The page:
May 20, 2019
Each year Smart Kids with Learning Disabilities honors a group of truly outstanding young people who, despite their learning challenges, are making a difference in their schools and communities through their remarkable achievements. Following are this year’s honorees:
Fred J. Epstein Youth Achievement Award
Aja Capel, Urbana, IL
Despite difficulties with dyslexia, dysgraphia, ADHD and CAPD, 14-year-old Aja has excelled in engineering and robotics from an early age. A strong self-advocate and passionate leader, this multi-award winner promotes robotics and STEM pursuits to under-represented groups such as girls and kids of color, founded robotics teams and a Drone Club and was named Chief Curiosity Coordinator by the University of Illinois for creating a STEM pipeline for youth. She is also a 10th grade varsity letter/scholar athlete, and advises young people to “listen to your heart” and to “take your difference and run with it.”
Special Recognition Winner
Josephine Olson, Winnetka, IL
“I don’t know if I would be the same person, or as accomplished if my dyslexia hadn’t forced me to work so hard at everything I do,” says Josephine. Thanks to her determination and unflagging work ethic Josephine has left her mark on her school’s Congressional Debate team, a local disability center where she applies her knowledge of American Sign Language, and as a high achieving independent learner and group leader and problem-solver. A senior at New Trier High School in Winnetka, Josephine is an outstanding rower whose boat came in first among all high schools in the country last year. She looks forward to rowing at Boston University next fall and plans to pursue a law degree, specializing in disability law.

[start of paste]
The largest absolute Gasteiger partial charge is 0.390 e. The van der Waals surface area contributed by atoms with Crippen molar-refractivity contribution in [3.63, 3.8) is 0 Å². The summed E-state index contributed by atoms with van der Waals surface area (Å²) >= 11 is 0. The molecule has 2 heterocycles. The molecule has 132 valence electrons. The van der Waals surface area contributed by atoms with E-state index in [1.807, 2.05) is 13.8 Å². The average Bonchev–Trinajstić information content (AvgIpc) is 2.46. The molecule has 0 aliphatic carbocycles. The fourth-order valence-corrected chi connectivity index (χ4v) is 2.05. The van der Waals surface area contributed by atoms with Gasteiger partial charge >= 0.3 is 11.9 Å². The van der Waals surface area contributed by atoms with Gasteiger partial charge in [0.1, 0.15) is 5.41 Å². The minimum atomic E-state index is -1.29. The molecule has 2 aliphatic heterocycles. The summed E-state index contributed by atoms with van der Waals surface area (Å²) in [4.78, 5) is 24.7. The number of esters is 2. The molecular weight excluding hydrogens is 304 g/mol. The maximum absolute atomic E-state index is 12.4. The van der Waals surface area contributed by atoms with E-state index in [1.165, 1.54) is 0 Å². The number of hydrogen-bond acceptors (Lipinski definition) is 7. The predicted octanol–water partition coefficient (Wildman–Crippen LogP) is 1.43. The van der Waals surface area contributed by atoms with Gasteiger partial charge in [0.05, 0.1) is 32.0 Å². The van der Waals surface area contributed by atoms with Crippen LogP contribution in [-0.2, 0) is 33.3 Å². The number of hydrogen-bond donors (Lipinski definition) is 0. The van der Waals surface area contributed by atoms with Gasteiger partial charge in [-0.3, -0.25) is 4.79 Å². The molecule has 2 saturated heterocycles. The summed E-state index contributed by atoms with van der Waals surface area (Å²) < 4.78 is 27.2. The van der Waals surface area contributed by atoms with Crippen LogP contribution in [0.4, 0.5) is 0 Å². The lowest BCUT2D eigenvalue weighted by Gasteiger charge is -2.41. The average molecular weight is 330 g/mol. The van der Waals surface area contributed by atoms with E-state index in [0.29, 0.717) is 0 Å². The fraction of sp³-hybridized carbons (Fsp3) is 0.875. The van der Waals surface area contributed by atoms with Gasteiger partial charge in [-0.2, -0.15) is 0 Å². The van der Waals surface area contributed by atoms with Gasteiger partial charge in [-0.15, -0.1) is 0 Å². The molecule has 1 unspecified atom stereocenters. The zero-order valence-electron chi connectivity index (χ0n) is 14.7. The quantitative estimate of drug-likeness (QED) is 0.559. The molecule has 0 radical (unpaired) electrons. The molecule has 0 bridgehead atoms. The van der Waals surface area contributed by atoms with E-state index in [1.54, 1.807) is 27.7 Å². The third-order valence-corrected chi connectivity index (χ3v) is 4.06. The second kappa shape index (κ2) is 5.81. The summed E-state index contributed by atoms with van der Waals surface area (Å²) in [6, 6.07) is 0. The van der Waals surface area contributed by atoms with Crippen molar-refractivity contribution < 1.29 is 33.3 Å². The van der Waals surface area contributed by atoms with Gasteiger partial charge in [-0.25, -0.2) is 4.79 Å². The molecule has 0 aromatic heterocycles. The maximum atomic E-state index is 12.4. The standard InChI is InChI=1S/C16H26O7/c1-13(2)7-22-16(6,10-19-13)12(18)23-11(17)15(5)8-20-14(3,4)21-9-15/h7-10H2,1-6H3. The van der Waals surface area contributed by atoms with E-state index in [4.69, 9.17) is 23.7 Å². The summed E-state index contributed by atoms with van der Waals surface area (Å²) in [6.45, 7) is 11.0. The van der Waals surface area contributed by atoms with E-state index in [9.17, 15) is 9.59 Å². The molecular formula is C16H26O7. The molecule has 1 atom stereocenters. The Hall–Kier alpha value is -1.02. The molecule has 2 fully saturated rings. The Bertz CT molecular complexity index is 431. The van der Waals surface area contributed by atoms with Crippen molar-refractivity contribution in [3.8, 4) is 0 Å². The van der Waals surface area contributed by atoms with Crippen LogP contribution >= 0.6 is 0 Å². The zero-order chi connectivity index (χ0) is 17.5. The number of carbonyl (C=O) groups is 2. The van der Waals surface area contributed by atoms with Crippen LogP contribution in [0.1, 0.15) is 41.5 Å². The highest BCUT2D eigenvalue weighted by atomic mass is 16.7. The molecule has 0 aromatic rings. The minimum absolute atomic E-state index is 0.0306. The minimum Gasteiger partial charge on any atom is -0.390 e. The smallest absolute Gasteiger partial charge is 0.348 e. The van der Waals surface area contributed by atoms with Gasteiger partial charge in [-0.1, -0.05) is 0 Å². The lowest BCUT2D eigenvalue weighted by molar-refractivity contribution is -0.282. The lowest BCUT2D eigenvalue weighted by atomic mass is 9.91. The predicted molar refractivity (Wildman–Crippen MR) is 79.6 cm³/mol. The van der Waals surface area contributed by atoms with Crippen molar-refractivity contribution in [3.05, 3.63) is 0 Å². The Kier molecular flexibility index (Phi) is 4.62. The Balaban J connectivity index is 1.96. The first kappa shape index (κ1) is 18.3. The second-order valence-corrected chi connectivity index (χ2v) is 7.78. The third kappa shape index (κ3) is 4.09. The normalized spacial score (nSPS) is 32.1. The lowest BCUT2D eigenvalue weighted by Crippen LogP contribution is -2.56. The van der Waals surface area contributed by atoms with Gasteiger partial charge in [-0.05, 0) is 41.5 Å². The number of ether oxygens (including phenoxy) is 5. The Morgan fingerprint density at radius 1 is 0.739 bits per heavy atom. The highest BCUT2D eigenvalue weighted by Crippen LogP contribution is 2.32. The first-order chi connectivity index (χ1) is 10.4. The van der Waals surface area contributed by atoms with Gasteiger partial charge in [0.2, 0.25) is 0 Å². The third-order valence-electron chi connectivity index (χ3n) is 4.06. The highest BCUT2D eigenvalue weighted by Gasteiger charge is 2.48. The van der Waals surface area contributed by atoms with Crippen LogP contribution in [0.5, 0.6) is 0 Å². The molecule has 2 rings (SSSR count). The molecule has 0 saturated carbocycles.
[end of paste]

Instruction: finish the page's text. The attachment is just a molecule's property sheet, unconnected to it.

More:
Junior Achievement Award
Jack Quirion, Amston, CT
A freshman at the Rectory School in Pomfret, CT, Jack was nominated by CT State Senator Catherine Osten for his dedication and commitment to learning in the face of his struggle with dyslexia, Over the past 4 years, he’s been an effective advocate, appearing before the state legislature, helping to pass 4 pieces of dyslexia legislation. “By sharing his story,” Senator Osten notes, “he has positively impacted the lives of many young men and women.” He has received awards both from the CT General Assembly for his work, and from the office of Lieutenant Governor Nancy Wyman.
Honorable Mention Awards